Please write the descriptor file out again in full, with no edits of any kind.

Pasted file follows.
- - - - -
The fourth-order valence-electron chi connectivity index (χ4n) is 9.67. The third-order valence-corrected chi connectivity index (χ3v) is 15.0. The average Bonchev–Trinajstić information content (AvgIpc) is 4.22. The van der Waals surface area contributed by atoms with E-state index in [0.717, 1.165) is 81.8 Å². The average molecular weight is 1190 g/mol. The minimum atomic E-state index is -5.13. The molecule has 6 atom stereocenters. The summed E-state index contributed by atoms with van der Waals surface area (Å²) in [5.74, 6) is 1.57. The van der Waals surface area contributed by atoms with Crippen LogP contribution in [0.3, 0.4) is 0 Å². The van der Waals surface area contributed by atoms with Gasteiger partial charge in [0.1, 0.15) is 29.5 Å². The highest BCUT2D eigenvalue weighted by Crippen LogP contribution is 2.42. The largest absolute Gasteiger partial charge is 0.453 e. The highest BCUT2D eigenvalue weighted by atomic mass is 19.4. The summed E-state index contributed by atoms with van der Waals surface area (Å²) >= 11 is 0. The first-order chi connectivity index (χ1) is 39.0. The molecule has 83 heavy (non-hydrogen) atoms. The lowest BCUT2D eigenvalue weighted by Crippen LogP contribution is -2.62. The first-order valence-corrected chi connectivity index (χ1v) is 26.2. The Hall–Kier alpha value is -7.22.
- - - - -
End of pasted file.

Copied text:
The fourth-order valence-electron chi connectivity index (χ4n) is 9.67. The third-order valence-corrected chi connectivity index (χ3v) is 15.0. The average Bonchev–Trinajstić information content (AvgIpc) is 4.22. The van der Waals surface area contributed by atoms with E-state index in [0.717, 1.165) is 81.8 Å². The average molecular weight is 1190 g/mol. The minimum atomic E-state index is -5.13. The molecule has 6 atom stereocenters. The summed E-state index contributed by atoms with van der Waals surface area (Å²) in [5.74, 6) is 1.57. The van der Waals surface area contributed by atoms with Crippen LogP contribution in [0.3, 0.4) is 0 Å². The van der Waals surface area contributed by atoms with Gasteiger partial charge in [0.1, 0.15) is 29.5 Å². The highest BCUT2D eigenvalue weighted by Crippen LogP contribution is 2.42. The largest absolute Gasteiger partial charge is 0.453 e. The highest BCUT2D eigenvalue weighted by atomic mass is 19.4. The summed E-state index contributed by atoms with van der Waals surface area (Å²) >= 11 is 0. The first-order chi connectivity index (χ1) is 39.0. The molecule has 83 heavy (non-hydrogen) atoms. The lowest BCUT2D eigenvalue weighted by Crippen LogP contribution is -2.62. The first-order valence-corrected chi connectivity index (χ1v) is 26.2. The Hall–Kier alpha value is -7.22.